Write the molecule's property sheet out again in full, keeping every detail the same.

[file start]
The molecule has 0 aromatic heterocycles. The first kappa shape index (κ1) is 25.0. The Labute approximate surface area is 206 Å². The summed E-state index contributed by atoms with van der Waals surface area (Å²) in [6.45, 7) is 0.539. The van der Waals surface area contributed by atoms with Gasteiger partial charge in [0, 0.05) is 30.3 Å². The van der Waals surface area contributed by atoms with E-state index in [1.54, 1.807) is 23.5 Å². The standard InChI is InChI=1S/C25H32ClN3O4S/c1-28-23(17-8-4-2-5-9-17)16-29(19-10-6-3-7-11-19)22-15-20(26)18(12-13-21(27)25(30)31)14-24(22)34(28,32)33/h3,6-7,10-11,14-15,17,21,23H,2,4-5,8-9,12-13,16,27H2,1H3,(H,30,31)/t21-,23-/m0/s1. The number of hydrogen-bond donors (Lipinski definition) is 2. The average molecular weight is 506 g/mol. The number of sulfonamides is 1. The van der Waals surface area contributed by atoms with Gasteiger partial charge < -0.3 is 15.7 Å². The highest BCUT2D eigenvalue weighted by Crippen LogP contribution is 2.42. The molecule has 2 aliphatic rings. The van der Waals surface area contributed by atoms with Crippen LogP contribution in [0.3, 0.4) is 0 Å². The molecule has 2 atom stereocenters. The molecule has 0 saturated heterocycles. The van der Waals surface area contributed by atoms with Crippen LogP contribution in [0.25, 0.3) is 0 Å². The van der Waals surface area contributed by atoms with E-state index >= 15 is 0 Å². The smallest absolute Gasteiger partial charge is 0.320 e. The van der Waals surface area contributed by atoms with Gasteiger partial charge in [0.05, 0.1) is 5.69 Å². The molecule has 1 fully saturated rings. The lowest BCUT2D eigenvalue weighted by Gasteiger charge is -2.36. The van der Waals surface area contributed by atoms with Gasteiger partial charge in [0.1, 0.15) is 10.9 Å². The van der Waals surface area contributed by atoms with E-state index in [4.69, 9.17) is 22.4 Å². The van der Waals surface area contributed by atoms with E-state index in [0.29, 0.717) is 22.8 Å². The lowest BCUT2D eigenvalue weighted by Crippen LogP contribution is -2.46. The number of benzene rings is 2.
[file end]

The molecule has 0 aromatic heterocycles. The first kappa shape index (κ1) is 25.0. The Labute approximate surface area is 206 Å². The summed E-state index contributed by atoms with van der Waals surface area (Å²) in [6.45, 7) is 0.539. The van der Waals surface area contributed by atoms with Gasteiger partial charge in [0, 0.05) is 30.3 Å². The van der Waals surface area contributed by atoms with E-state index in [1.54, 1.807) is 23.5 Å². The standard InChI is InChI=1S/C25H32ClN3O4S/c1-28-23(17-8-4-2-5-9-17)16-29(19-10-6-3-7-11-19)22-15-20(26)18(12-13-21(27)25(30)31)14-24(22)34(28,32)33/h3,6-7,10-11,14-15,17,21,23H,2,4-5,8-9,12-13,16,27H2,1H3,(H,30,31)/t21-,23-/m0/s1. The number of hydrogen-bond donors (Lipinski definition) is 2. The average molecular weight is 506 g/mol. The number of sulfonamides is 1. The van der Waals surface area contributed by atoms with Gasteiger partial charge < -0.3 is 15.7 Å². The highest BCUT2D eigenvalue weighted by Crippen LogP contribution is 2.42. The molecule has 2 aliphatic rings. The van der Waals surface area contributed by atoms with Crippen LogP contribution in [0.3, 0.4) is 0 Å². The molecule has 2 atom stereocenters. The molecule has 0 saturated heterocycles. The van der Waals surface area contributed by atoms with Crippen LogP contribution in [0.25, 0.3) is 0 Å². The van der Waals surface area contributed by atoms with E-state index >= 15 is 0 Å². The smallest absolute Gasteiger partial charge is 0.320 e. The van der Waals surface area contributed by atoms with Gasteiger partial charge in [0.05, 0.1) is 5.69 Å². The molecule has 1 fully saturated rings. The lowest BCUT2D eigenvalue weighted by Gasteiger charge is -2.36. The van der Waals surface area contributed by atoms with Gasteiger partial charge in [0.1, 0.15) is 10.9 Å². The van der Waals surface area contributed by atoms with E-state index in [4.69, 9.17) is 22.4 Å². The van der Waals surface area contributed by atoms with E-state index in [0.29, 0.717) is 22.8 Å². The lowest BCUT2D eigenvalue weighted by Crippen LogP contribution is -2.46. The number of benzene rings is 2.